For some, the use of new wave and post-punk music will be completely intolerable, especially a montage of clothing and food set to Bow Wow Wow’s “I Want Candy.” Yet, once you accept it for what it is, it works well at capturing a certain mood and atmosphere.

The “I Want Candy” montage is something that wouldn’t feel out of place in a teen movie, but that is the point. Marie was a teen girl thrust into a position beyond her years. She did what anyone at her age would do: she partied. But the first half of the film does a good job of showing her as more than just the Paris Hilton of her time.

Most of the songs that appear in the film are from the eighties, a time known for excess. The pop songs on the soundtrack are paired with a sparse score and compliment each other nicely. Together the help give the film a unique feel.

The film looks great. Coppola shot on location in Versailles, which she captures in long, well-composed shots. The hair, make-up and Oscar-winning costumes are all excellent.

Those hoping for a detailed look at the time will be disappointed. The film rarely leaves Versailles and there is little sense of a timeline. The film centers mostly on Marie’s early years at Versailles, but does span Louis XVI’s entire rule.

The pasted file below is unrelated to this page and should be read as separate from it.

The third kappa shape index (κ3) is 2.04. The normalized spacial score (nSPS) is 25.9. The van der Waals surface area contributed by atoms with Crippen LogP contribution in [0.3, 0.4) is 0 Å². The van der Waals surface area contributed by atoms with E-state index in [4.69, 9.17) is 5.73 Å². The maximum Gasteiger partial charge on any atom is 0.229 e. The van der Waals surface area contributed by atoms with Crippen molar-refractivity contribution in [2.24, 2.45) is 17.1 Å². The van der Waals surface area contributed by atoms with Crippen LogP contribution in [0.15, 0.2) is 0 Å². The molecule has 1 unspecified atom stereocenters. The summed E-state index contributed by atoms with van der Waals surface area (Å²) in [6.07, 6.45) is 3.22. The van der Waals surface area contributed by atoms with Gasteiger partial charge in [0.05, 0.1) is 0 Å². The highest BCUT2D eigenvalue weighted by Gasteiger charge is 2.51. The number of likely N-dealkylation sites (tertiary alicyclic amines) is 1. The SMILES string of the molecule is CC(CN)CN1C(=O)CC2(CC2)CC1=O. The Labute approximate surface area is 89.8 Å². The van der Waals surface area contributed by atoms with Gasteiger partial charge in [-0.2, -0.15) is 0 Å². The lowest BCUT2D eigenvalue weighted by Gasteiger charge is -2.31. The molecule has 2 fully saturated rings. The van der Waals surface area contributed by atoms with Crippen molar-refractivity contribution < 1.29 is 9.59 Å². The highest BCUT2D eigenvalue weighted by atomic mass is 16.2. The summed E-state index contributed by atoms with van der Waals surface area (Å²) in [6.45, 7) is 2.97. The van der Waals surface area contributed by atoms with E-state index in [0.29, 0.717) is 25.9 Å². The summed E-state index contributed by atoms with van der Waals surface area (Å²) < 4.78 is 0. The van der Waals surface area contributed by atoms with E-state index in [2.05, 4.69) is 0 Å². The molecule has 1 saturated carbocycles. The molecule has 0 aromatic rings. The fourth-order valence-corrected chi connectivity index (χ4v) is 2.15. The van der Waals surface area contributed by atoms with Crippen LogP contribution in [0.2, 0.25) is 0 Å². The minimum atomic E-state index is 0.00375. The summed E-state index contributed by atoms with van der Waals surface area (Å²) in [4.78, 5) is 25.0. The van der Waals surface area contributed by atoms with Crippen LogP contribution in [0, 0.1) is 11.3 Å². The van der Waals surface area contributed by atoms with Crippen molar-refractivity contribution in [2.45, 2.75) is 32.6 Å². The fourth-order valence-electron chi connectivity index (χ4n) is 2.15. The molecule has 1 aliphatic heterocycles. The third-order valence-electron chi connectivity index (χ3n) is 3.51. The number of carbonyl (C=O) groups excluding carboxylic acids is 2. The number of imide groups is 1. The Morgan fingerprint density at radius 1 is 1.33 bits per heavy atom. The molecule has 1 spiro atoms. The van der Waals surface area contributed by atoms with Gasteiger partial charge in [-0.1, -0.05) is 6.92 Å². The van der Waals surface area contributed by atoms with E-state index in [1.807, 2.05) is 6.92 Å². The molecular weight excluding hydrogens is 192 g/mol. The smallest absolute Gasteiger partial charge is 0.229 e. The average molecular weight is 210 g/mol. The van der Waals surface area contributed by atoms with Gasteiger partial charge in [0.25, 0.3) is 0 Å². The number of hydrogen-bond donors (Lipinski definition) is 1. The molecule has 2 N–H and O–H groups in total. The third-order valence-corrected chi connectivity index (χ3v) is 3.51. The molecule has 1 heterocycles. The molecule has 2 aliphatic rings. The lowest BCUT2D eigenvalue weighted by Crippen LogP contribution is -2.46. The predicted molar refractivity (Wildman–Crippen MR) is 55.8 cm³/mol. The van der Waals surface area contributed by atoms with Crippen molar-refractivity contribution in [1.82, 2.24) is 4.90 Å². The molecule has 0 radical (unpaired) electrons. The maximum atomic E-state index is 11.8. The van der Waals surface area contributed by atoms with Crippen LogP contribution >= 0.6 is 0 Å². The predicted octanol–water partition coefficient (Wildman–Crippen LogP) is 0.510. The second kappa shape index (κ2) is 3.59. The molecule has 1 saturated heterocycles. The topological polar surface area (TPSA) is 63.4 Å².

Louis and Marie were cut off and living in their own world. Coppola’s approach is to leave the audience just as cut off from the historical context in which the film takes place. This may make the film seem frivolous and shallow, but the film’s intent is more about capturing a feeling than chronicling the tumultuous history of the time.

Most of film is light and funny, but since we all know what is coming there’s an underlining dread. The mood switches quickly as the film approaches its abrupt ending. Coppola chooses to leave the French Revolution off-camera. Instead of showing Louis and Marie gruesome demise Coppola comes up with a poetic final shot that is deeply affecting and poignant.

Monday, March 05, 2007

It's good to be the 'king'

If you have ever seen Forest Whitaker in an interview, than you knows how truly amazing his performance in “The Last King of Scotland” is. Whitaker in real life comes across as soft-spoken, shy and passive. As 1970s Ugandan dictator Idi Amin he is the exact opposite: magnetic, charismatic, boisterous and ultimately terrifying.

Whitaker’s central performance, which deserves all the praise and awards it has received, anchors and elevates a good, but flawed film.

The film’s approach is to tell the story from the perspective of Nicholas Garrigan (James McAvoy, “The Lion the Witch and Wardrobe”), a fictional Scottish physician, who through a chance encounter with Amin becomes his personal physician and most trusted advisor.

Nicholas is meant to be the audience’s point of entry into a world that we are unfamiliar with. He is taken in by Amin’s charm, dynamic personality and the luxurious life that he is thrust into. McAvoy has a likable screen presence and when things take a turn for the worst you are concerned for him. The film occasionally sags though when it becomes too focused on Nicholas. A love affair with one of Amin’s wives feels forced and formulaic.